So with journalists unwilling to dish out details and soldiers unable to discuss them, there is a huge discrepancy between what the home front understands of war and what the reality is. Lorrie Goldensohn quotes Allyson Booth in Dismantling Glory, where she says, “’The extremely restricted space within which trench warfare was fought simultaneously ensured that Great War soldiers would live with the corpses of their friends and that British civilians would not see dead soldiers.” She says that because “soldiers inhabited a world of corpses” and “British civilians experienced the death of their soldiers of corpselessness” it was even more difficult to reconcile these differences and thus the “gap that always separates language from experience” was “complicated.” 6 Soldiers, then, have to navigate this complex space between what they know and understand of warfare and the “correct” way to discuss it, especially with those back home. They can’t really discuss it in their letters home—not when they don’t want to make their loved ones experience their own horror—and the newspapers avoid it as well. Multimedia evidence is all outward-focused, unable to contextualize the internal self. That leaves literature—more specifically, poetry.

Why Poetry?

Poetry’s job became, then, to peel back the outward face of the war as provided by newspapers or multimedia in order to expose the truth beneath. This becomes extraordinarily clear in cases like Wilfred Owen’s “Dulce et Decorum Est,” a depiction of a moment under siege by chemical gas. Unlike the impersonal, cleaned up soldiers ringing their bells in hearty readiness, Owen’s depiction is of men struggling to react; “An ecstasy of fumbling / Fitting clumsy helmets just in time.” Instead of leaving us with men with their masks fitted, hiding their faces, he gives us “His hanging face, like a devil’s sick of sin.” Owen, as well as his fellow war poets, are more interested in the moment of battle; in “Dulce et Decorum Est” Owen brings us into the chemical warfare with him and the rest of the soldiers—we get a very visceral, vivid picture of what the warfare did them physically when he says “If you could hear, at every jolt, the blood / Come gargling from the froth-corrupted lungs, / Obscene as cancer, bitter as the cud.” 7

Isaac Rosenberg, war poet
Isaac Rosenberg, war poet
Seigfried Sassoon, a war poet
Seigfried Sassoon, a war poet

Isaac Rosenberg gives us this as well “Dead Man’s Dump” where he describes a dead men’s faces; “Burnt black by strange decay / Their sinister faces lie.” In “The Rear-Guard” Seigfried Sassoon also brings this up to us when he writes, “Terribly glaring up, whose eyes yet wore / Agony dying hard of ten days before; / And fists of fingers clutched a blackening wound.” 8 As the war went on and the fighting got more bitter and terrible, war poetry grew more and more interested in offering up the hardness of trench life, the reality of brutal warfare. And, unlike their letters, most war poetry was read among other soldiers instead of civilians, allowing a greater honesty and variety of topic. Poets, unlike journalists, are not held to keep the ‘public morale’ up and poetry was addressed to a general public instead of personal loved ones, making it easier for soldiers to discuss the moments they would not necessarily talk about in their letters.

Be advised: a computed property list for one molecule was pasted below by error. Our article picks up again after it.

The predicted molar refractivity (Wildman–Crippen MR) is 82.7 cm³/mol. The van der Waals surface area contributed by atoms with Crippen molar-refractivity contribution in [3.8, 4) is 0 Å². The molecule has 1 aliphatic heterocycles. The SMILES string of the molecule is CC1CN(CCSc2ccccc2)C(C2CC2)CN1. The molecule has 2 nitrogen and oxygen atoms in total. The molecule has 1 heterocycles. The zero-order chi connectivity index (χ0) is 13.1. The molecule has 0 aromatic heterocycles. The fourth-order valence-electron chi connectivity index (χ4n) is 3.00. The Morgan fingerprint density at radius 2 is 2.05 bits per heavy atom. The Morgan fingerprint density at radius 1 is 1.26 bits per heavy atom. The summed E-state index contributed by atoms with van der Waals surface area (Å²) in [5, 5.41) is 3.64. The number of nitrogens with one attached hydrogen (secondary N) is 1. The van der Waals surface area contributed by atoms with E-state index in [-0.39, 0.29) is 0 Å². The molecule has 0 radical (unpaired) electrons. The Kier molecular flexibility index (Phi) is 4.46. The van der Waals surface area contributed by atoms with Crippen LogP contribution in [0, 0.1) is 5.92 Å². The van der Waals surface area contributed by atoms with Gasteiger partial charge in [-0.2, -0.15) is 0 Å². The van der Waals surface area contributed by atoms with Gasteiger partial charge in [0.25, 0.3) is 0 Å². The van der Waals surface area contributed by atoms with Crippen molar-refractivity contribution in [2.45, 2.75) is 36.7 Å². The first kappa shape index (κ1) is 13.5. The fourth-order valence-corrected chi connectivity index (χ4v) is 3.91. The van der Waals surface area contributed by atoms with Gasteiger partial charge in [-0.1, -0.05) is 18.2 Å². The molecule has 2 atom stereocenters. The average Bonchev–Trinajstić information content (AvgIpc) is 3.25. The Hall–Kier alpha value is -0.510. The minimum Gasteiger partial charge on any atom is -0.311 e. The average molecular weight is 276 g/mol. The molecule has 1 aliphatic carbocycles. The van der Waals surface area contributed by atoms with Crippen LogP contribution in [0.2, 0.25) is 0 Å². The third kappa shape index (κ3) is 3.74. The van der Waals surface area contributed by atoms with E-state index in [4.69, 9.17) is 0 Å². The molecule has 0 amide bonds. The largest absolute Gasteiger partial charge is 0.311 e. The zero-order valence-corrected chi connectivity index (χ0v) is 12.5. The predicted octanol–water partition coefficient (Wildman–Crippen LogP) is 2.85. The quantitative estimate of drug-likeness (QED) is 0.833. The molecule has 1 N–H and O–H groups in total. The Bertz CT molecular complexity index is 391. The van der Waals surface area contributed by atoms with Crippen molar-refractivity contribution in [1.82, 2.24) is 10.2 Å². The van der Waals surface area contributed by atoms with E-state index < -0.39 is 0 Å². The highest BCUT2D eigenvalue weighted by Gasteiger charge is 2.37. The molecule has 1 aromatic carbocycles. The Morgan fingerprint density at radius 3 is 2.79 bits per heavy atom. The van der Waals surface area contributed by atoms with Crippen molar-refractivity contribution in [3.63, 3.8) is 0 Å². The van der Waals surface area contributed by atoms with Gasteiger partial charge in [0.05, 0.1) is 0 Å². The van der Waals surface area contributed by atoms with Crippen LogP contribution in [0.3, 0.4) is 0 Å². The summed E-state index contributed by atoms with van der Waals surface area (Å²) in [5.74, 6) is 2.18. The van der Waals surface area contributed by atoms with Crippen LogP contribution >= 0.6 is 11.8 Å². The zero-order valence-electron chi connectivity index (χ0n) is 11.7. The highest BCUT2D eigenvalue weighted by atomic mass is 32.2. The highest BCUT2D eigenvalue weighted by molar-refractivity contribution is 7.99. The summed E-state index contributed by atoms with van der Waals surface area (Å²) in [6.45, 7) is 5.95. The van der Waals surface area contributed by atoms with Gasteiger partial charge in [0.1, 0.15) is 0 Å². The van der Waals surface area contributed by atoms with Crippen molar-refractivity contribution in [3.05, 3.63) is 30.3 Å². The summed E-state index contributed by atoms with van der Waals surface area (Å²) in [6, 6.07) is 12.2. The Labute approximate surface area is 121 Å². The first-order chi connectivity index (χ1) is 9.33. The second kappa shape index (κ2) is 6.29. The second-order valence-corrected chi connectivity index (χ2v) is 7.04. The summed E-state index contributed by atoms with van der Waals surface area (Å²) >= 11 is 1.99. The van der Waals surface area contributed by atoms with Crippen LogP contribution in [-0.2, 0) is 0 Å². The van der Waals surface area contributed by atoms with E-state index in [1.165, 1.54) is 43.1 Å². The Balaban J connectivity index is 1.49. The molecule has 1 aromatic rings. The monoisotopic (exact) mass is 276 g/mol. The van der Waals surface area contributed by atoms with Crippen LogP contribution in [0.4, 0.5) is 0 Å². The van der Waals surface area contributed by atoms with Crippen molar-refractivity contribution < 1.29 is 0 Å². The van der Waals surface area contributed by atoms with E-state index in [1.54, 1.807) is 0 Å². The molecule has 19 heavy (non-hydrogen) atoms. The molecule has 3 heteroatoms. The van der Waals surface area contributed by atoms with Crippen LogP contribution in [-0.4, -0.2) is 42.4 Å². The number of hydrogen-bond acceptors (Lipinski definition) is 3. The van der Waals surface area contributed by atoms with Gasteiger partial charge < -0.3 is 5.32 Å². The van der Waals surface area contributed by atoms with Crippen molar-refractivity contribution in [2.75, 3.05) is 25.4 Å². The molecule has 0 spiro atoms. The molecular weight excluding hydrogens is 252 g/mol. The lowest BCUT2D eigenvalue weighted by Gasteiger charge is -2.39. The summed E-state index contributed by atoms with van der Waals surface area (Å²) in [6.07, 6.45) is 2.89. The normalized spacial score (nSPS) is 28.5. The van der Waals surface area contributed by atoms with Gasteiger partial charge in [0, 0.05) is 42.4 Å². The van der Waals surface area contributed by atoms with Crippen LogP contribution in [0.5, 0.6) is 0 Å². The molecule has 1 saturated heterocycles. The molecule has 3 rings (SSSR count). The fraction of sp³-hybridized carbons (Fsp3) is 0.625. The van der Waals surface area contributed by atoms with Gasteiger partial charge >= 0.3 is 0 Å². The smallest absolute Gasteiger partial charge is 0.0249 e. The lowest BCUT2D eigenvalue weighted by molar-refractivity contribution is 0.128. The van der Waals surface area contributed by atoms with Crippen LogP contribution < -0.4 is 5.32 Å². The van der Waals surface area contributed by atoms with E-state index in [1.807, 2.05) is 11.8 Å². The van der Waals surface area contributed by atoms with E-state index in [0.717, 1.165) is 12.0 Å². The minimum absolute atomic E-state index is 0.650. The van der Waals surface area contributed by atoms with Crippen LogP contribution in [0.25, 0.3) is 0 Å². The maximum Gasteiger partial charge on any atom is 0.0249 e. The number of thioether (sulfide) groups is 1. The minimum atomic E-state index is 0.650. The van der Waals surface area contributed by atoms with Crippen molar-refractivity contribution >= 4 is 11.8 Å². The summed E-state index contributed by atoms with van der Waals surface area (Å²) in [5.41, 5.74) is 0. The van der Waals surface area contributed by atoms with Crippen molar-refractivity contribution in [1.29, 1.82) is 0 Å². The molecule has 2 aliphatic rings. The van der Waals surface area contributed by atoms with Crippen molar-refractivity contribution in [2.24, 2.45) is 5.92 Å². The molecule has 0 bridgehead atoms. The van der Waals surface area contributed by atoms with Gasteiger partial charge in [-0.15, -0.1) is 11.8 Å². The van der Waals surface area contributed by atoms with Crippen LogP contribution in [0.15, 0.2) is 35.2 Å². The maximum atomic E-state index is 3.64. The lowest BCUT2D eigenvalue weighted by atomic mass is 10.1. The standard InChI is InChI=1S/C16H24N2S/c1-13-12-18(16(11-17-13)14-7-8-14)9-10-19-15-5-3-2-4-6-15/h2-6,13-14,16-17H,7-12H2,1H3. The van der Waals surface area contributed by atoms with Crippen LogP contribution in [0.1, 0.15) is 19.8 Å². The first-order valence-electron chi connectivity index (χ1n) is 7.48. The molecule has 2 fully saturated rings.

Poetry fulfills the needs of the soldiers for other reasons as well. In Literature and the Great War 1914-1918, Stevenson says that part of poetry’s appeal to the soldiers and civilians of the Great War—the appeal that created a “hurricane of poetry” in both circles—was that “The war years . . . still lived and died—far more than later decades—under the sway of rhythmic forms of language.” Unlike fiction and drama, which were still not, at the time of the Great War, seen “as a form of high art,” poetry was a different beast altogether for the British public consciousness; it “continued to occupy a role in the literary sphere . . . [as] the genre most appropriate to serious emotion and the exalted stirrings of spirit and soul.”

For soldiers like Vera Brittain’s brother Edmund, “’Poetry counteracts the deadening influence [of the war] a good deal.'” It’s brevity and intensity were more well-suited to a war that hardly allowed for the writing of longer prose fiction—either in terms of carrying around a sheaf of papers or the bet that the author would live long enough to finish. Stevenson argues, “Poetry’s brief, concentrated visions were also ideally appropriate to the fragmentary yet powerful experiences the war often offered.” The structure of most war poetry—short, almost terse, and focused on single moments in time—supports this. Take, for instance, Gibson’s “Breakfast,” or Owen’s “The Sentry” which concentrate on a few brief moments of warfare; similarly Rosenberg, according to Stevenson, wrote his 70-line poem “Daughters of War” in bits and pieces whenever they were able to rest. 9